Improving Health Care in Delaware Prisons
The Delaware News Journal recently reported about ongoing litigation over health care conditions in that state’s prisons. Edward G. Williams, an inmate in the maximum security Vaughn Correctional Center, filed a federal lawsuit in 2007 claiming that he has been denied adequate treatment for his health problems, which include “a bulge the size of a canteloupe” in his abdomen. District Judge Joseph F. Farnan is overseeing the lawsuit.
Delaware contracts with St. Louis-based Correctional Medical Services — to the tune of almost $40 million a year — to provide health care services in its prisons (you can download a redacted version of the contract at the Delaware DOC website). As the News Journal reports, Delaware’s prison health care system is already under federal oversight as a result of earlier litigation:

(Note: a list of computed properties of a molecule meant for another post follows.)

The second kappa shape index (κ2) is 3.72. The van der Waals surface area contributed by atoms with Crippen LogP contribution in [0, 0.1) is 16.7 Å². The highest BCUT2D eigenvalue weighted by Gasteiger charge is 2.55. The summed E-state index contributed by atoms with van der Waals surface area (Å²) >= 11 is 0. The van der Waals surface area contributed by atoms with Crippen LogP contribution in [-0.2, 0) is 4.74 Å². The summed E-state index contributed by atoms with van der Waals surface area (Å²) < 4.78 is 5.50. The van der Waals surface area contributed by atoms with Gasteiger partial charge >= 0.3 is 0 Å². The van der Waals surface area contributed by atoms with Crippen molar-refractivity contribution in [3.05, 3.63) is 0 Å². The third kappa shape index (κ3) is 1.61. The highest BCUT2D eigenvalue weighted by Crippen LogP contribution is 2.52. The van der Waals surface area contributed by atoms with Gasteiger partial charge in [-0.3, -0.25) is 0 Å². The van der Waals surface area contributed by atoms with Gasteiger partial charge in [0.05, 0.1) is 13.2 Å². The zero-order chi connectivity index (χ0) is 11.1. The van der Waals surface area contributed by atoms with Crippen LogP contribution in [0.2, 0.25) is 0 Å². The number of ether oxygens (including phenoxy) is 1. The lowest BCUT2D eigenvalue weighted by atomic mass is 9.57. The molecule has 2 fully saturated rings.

Williams’ claim comes as the Delaware Department of Correction is being credited by the U.S. Justice Department with showing significant progress under a three-year mandate to improve prison health care for its more than 6,900 inmates. When the agreement was extended last month for another two years, the federal government said the department met 214 of its 217 original health care mandates.
Though there are still problems, Corrections Commissioner Carl C. Danberg said prison health care is far better than it was three years ago when a series by The News Journal revealed high inmate death rates, especially from AIDS and suicides.